Your circumstances and those of your family will change over time – in fact, it would be odd if your situation and circumstances did not change. A new job or loss of a job, a divorce, a new child – all of these things require adjustments in your family’s budget, your living arrangements, and your estate plan. Changing your estate plan does not need to be a time-consuming and tedious process; in fact, if there are only a few minor changes to be made to your existing will, oftentimes these changes can be accomplished through the use of a codicil or written amendment.
Even though a codicil is a less-expensive and quicker way to change a will than simply creating a new will from scratch, you will still want to be aware of a few issues that can arise if your codicil is not properly prepared, executed, and/or stored.
Your Codicil Does Not Replace Your Will
You must remember that a codicil is simply an amendment to an existing will – it does not replace a will you have already created. Therefore, it is important that you keep your codicil together with your will in the same location. If your executor or administrator cannot find your codicil, the terms of your will are likely to be enforced as written. Conversely, if your executor or administrator cannot find your original will, the executor or administrator may know all of the instructions you have for the handling of your estate. Therefore, once you have created a codicil, make sure to keep it in a secure location with your will. You should also inform your executor or administrator that you have created a codicil and where it and your will can be found.
You Must Clearly Indicate the Changes You Wish to Make to Your Will
In order to be effective, your codicil must clearly indicate the changes you are attempting to make to your will. A codicil that is ambiguous or unclear may be disregarded by a probate court. Your codicil should specify the precise term of your will you are changing and reference where in your will this term can be found. The codicil should then clearly and unequivocally state that you are changing this term and how you are changing it.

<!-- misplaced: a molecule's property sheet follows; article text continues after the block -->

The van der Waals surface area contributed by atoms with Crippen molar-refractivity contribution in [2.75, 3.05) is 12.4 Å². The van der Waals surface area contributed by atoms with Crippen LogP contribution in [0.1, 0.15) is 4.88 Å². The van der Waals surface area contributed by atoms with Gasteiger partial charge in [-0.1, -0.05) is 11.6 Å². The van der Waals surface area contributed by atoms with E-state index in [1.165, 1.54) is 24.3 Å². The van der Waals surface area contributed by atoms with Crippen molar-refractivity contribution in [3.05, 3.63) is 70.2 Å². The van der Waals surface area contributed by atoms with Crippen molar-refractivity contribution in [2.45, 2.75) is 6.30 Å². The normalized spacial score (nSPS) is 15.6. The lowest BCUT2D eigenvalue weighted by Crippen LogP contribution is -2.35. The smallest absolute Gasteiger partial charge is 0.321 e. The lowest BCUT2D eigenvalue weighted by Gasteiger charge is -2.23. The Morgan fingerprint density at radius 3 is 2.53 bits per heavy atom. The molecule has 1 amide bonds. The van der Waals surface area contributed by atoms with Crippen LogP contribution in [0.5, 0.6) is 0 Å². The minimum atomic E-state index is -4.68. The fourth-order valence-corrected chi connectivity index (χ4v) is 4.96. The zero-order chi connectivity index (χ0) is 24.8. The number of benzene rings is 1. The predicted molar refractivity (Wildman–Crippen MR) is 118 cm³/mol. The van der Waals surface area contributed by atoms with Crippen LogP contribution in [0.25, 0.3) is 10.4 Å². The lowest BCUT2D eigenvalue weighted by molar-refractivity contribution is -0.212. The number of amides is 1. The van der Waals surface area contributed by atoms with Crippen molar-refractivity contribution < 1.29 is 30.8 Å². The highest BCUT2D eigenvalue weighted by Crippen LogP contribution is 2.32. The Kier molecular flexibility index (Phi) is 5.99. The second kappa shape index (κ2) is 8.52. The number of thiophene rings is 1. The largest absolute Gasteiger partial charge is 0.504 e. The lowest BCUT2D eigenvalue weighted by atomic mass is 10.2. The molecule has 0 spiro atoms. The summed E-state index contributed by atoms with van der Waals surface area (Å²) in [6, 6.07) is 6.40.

You Must Generally Comply with the Same Formalities Required to Execute a Will
Your codicil must generally be executed in the same manner as your will. A codicil that is not so executed may (again) be disregarded by a probate court if its admission is challenged.
The De Bruin Law Firm is a South Carolina estate planning firm that can assist you in crafting and amending an estate plan to provide for your children as your family grows and its situation changes. If you have recently acquired a new asset or had a new addition to your family, come see us right away. We will help ensure that your estate plan accurately reflects the wishes and desires you have for your estate and your family if you were to unexpectedly pass away. Contact the attorneys at the De Bruin Law Firm today by phone or by using our firm’s online contact form.
Common Estate Planning Questions:
- What Actually Is A Trust?
- What Are The Components That Make Up An Effective Trust?
- What Are The Advantages Of Avoiding Probate?
- Can I Add An Asset To My Trust At Any Time?
- Do I Need To Have An Attorney Involved In Funding A Trust?
- What Does It Mean To Actually Fund A Trust?
- What Is an Estate Plan? What Does It Consist of?
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The attorneys at the De Bruin Law Firm understand that estate matters are emotional and stressful. We are available to provide objective advice and guidance to our clients. To schedule a free consultation, call 864-982-5930 or use the link below.
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Estate Planning Fees
The attorneys at the De Bruin Law Firm understand that Estate Matters can be difficult to understand and plan for. We are available to provide our clients advice and guidance during the Estate Planning Process. To view common fees associated with an Estate Plan please call us at 864-982-5930 or use the link below to view some of our common Estate Planning Fees.